Vets oppose memorial plans

May 27, 1999|By BRENDAN KIRBY

CHAMBERSBURG, Pa. - A plan to build a memorial honoring the borough's war dead is moving forward despite opposition over the site from veterans organizations and historic preservationists.

The plan is to hire an artist to create a bronze sculpture of three generations of the Chambers family, who founded the borough.

The memorial would include a wall or railing bearing the names of soldiers from the Chambersburg area who have died in all of America's wars.

Part of the site is a small park just south of West King Street at the confluence of the Falling Spring and Conococheague Creek. Local veterans organizations and some historians oppose the Village on the Falling Spring project because it would develop the site where borough founder Col. Benjamin Chambers first settled.


"It's a beautiful site," said Second Ward Councilman Thomas L. Newcomer, who serves on a committee that has been designing the memorial.

The Chambersburg Area Joint Veterans Council sent a letter to borough officials last month informing them that the organization no longer would send representatives to meetings on the project.

"The veterans never did really withdraw. We just were never in," said Allen Melius, commander of the Chambersburg VFW post.

The $10 million plan calls for constructing two office buildings at the spot where Falling Spring and Conococheague Creek meet. The memorial would be erected in a park separating the two buildings.

The Borough Council last month unanimously approved a plan to give two building plots to the Chambersburg Area Development Corp., which plans to construct the buildings.

In exchange, the development corporation gave the borough the site of the former Madden Hotel on North Main Street and other downtown property.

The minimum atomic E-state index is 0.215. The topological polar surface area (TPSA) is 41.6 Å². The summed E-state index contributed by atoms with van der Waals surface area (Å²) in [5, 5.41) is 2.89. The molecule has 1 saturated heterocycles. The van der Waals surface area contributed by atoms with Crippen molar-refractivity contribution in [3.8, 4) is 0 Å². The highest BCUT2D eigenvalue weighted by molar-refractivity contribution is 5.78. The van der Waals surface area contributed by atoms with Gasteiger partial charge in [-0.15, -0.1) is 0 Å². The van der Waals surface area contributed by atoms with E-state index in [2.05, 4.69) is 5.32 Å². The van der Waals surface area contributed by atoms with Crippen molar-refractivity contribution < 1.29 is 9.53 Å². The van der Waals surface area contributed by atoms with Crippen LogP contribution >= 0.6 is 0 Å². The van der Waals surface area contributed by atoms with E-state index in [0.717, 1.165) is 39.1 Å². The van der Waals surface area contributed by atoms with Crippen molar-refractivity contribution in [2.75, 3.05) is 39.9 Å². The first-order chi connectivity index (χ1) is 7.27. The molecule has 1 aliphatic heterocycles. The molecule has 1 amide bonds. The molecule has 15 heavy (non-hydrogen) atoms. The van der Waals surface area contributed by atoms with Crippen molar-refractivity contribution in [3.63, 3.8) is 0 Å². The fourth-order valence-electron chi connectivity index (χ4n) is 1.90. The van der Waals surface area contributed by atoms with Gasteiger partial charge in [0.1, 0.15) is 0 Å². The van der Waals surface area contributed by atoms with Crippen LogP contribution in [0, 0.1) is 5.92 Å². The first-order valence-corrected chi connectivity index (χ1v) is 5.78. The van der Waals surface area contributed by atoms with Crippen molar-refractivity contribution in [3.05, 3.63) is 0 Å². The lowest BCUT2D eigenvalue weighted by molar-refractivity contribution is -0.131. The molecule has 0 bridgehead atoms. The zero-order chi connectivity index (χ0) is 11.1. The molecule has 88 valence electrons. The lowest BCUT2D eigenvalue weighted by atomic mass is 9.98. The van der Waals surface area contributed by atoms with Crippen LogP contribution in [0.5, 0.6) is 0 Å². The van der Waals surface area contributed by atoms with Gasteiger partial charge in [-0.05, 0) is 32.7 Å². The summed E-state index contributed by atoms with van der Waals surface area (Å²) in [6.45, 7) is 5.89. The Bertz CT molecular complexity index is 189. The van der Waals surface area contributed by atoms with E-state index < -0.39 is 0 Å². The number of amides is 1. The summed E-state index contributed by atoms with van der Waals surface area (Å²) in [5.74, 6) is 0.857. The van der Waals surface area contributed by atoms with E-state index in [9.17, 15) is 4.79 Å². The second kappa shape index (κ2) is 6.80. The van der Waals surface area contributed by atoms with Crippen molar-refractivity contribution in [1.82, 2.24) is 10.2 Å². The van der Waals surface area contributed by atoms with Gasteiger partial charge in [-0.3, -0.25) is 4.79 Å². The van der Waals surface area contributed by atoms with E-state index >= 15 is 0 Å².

Proponents hail the office building project as a way to revitalize downtown and bring more jobs to the borough's core. But it is also the spot where Col. Benjamin Chambers built a fort and mill in the mid-17th century.

Veterans organizations requested that the location of the buildings be shifted in order to leave open the space where the fort once stood. Melius said elected officials ignored veterans' requests.

"The council just said this is the way they're doing it, take it or leave it," he said. "It's really sad they're trying to blame us for their blunders."

Melius said veterans requested that the buildings be constructed closer to Lincoln Way, with a parking lot behind the buildings rather than in front.

"All we're asking is that they don't build near the Chambers fort," he said.

Council members said they have received input from individual veterans, even if veterans organizations have not participated. Newcomer said he thinks some groups expected their protests to halt the project.

"Instead, the committee came together with a couple of veterans not sanctioned by the Joint Veterans Council," Newcomer said. "It was kind of their loss, because we continued on."

The sculpture will feature Chambers, his son, James, and his 12-year-old grandson, Benjamin. The junior Benjamin went on to fight the British during the Revolutionary War.

Newcomer said local officials hope state Rep. Jeff Coy, D-Franklin, will be able to get a state grant to pay at least part of the monument's cost.

First Ward Councilman Allen B. Coffman said past preliminary estimates have ranged from $300,000 to $400,000.

"We aren't sure what the final price tag is gong to be," he said.

Coffman said it is still unclear where the funding will come from, although $2 million in federal funds and $500,000 in borough money has been earmarked for development of the public areas around the two office buildings.

"Quite frankly, I would hope the veterans groups would put some money toward it," he said.

Coffman said it also is not certain when the monument will be built.

"The timetable will be whenever the funding comes together," he said. "I'd like to see it move along relatively quickly."

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